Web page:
Transfrontier park to open
Zimbabwe’s Minister of Environment and Tourism, Francis Nhema this week said Presidents Arimando Guebuza of Mozambique, Robert Mugabe of Zimbabwe and Thabo Mbeki of South Africa are expected to grace the prestigious event at Giriyondo, almost four years since the heads of state of the three states signed the international treaty setting up the park.
“We expect the three leaders to be part of this important event. This is the first border to be opened for the entry into the other part of the park and this will also be an opportunity for all parties to discuss issues pertaining to the development and benefits expected to emerge from the sanctuary,” Nhema said.
He said this is another part of the region’s initiatives to market its tourism in preparation for the World Cup to be hosted by South Africa and essentially the whole region.
As part of their drive to market the region, Tourism Ministers from Southern Africa met in Botswana last week to discuss how best they can market the region and maximize benefits in areas of business investment and tourism.
The region had a responsibility to work together towards the improvement of all areas seen to have potential of drawing the attention of tourists.
“We also have to move fast and construct a grand bridge supposed to link the whole park and this strategic point of entry is going to link the two corners of Zimbabwe’s Gonarezhou and Kruger in South Africa.”
He said a temporary and less expensive bridge would be built while preparations regarding the construction of the major bridge are being made.
Environmental experts indicated that absolute attention to the development of the park should be prioritised particularly when the region is expecting an upsurge of tourists in 2010.
The development of infrastructure is also a major challenge for Mozambique and Zimbabwe while South Africa’s Kruger has been highly developed.
Zimbabwe is still to open up new roads, de-mine some sections of the park and install electricity.
The Government has so far injected Z$132 million for various projects in Gonarezhou, replenishing the $100 million it gave out early this year.
Nhema said Zimbabwe has no intention of destroying the natural aspect of the park as some tourists find such raw wilderness an excitement.
Mozambique although still lagging behind has sealed a number of deals with investors while the donor community has since poured millions for the development of Limpopo.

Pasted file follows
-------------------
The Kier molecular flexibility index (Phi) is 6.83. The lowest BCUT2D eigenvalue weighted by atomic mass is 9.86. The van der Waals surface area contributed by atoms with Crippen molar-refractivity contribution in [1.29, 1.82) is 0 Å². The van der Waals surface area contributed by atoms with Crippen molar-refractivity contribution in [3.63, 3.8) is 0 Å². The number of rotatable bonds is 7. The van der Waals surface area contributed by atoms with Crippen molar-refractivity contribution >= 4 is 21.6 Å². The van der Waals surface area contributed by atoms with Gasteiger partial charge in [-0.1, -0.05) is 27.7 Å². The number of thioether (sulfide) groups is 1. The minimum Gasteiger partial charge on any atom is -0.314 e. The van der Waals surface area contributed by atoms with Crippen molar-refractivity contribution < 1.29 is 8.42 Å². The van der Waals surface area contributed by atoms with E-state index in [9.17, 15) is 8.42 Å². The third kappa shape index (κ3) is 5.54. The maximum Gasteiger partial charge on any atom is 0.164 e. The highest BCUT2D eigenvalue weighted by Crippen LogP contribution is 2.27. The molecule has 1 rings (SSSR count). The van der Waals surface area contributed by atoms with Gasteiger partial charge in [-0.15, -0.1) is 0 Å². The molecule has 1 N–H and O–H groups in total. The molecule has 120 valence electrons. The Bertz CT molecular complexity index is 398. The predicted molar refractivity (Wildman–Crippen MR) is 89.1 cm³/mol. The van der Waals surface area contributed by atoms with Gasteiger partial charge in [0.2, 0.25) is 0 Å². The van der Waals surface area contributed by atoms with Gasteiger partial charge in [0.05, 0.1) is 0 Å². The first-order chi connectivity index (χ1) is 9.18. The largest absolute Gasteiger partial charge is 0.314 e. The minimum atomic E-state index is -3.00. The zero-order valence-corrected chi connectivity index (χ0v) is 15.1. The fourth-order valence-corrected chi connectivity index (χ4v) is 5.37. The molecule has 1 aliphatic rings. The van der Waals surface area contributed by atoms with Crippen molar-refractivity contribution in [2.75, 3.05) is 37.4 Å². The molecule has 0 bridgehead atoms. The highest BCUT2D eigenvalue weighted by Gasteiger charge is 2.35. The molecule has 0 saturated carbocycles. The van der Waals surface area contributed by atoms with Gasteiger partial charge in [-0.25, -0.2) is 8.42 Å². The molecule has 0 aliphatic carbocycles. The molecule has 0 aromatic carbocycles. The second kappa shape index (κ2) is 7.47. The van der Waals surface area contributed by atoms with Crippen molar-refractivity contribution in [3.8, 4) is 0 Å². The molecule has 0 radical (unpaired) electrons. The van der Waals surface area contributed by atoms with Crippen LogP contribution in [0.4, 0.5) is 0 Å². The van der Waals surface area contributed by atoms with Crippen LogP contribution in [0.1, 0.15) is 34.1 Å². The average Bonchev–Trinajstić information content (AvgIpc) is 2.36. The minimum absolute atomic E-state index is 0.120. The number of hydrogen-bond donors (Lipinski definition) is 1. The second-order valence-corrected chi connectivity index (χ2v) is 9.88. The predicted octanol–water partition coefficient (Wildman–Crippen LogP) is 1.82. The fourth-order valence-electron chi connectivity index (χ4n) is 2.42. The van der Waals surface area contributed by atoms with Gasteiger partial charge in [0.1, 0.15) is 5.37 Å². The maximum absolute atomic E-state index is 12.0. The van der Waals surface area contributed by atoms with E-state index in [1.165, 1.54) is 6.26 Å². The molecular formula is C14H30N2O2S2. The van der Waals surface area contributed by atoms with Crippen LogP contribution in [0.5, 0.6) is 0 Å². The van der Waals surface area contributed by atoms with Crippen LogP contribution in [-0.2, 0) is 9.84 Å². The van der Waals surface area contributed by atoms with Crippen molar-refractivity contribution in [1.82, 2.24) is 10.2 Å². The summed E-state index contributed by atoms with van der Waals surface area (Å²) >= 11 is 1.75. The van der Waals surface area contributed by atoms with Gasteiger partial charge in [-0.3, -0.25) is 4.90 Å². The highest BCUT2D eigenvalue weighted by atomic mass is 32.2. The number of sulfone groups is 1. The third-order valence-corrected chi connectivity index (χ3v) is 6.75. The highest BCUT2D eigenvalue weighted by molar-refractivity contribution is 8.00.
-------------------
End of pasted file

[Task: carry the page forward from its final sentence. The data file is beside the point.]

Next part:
The 2010 World Cup has also compelled the region’s tourism Ministers to lobby for the implementation of the universal visa, which will make movement of tourists less cumbersome.
“We have resolved to have implemented the uni-visa by October 2008,” Nhema said.
There is still much to do until the whole 35 000 square kilometre park, and a surrounding conservation area, mainly in Mozambique and Zimbabwe, amounting to another 64 000 square kilometres is fully realised.
South Africa’s Kruger National Park and Mozambique’s Limpopo National Park were obviously the easiest two to connect; they are simply separated by a fence, a fence that has already been partially torn down.
So the first border post was planned to connect the two. Zimbabwe’s Gonarezhou National Park, and two small adjacent safari areas, are not only on the other side of the Limpopo River, but were separated by almost 20km of sparsely inhabited communal farming land from the southern two parks.
But the Zimbabwe authorities, showing almost infinite patience, have at last persuaded the people in the Sengwa Wilderness Corridor, established to connect Gonarezhou to Kruger, to move to significantly better land and plans are at an advanced stage for an adequate bridge over the Limpopo, to be replaced by a high-level bridge later.
As soon as this first bridge is up the second border post will be opened, with officials of South Africa and Zimbabwe, like the Giriyondo teams, sharing many facilities to make life as simple as possible for the visitor.
An existing border post at Sango will connect Gonarezhou with the nothern Mozambican conservation area.
Since the Limpopo National Park is a fairly late creation, a small number of Mozambicans are also having to be moved, and again have agreed to take up better land elsewhere.
Ecologically the park has always been a scientist’s dream.
The larger a block of land preserved for conservation, the easier it is to maintain complex ecosystems in their natural state.
From the tourism point of view, all three countries see a major benefit. Kruger is highly developed, some say too developed, with a million visitors a year and ever-tighter rationing of access.
So South Africa welcomes the extension of the area since this allows more visitors with less potential damage.
The other two core parks were different.
Gonarezhou was deliberately kept in almost pristine condition since it was declared a park after all game had been shot in the area in a pre-1950s attempt to control tsetse fly.
But in the 21st century, a post colonial century, national parks while necessary also have to earn their keep.
The Limpopo National Park was also a later creation, designed to conserve the core of an almost unused area.
Both Mozambique and Zimbabwe will benefit almost immediately from an influx of tourists.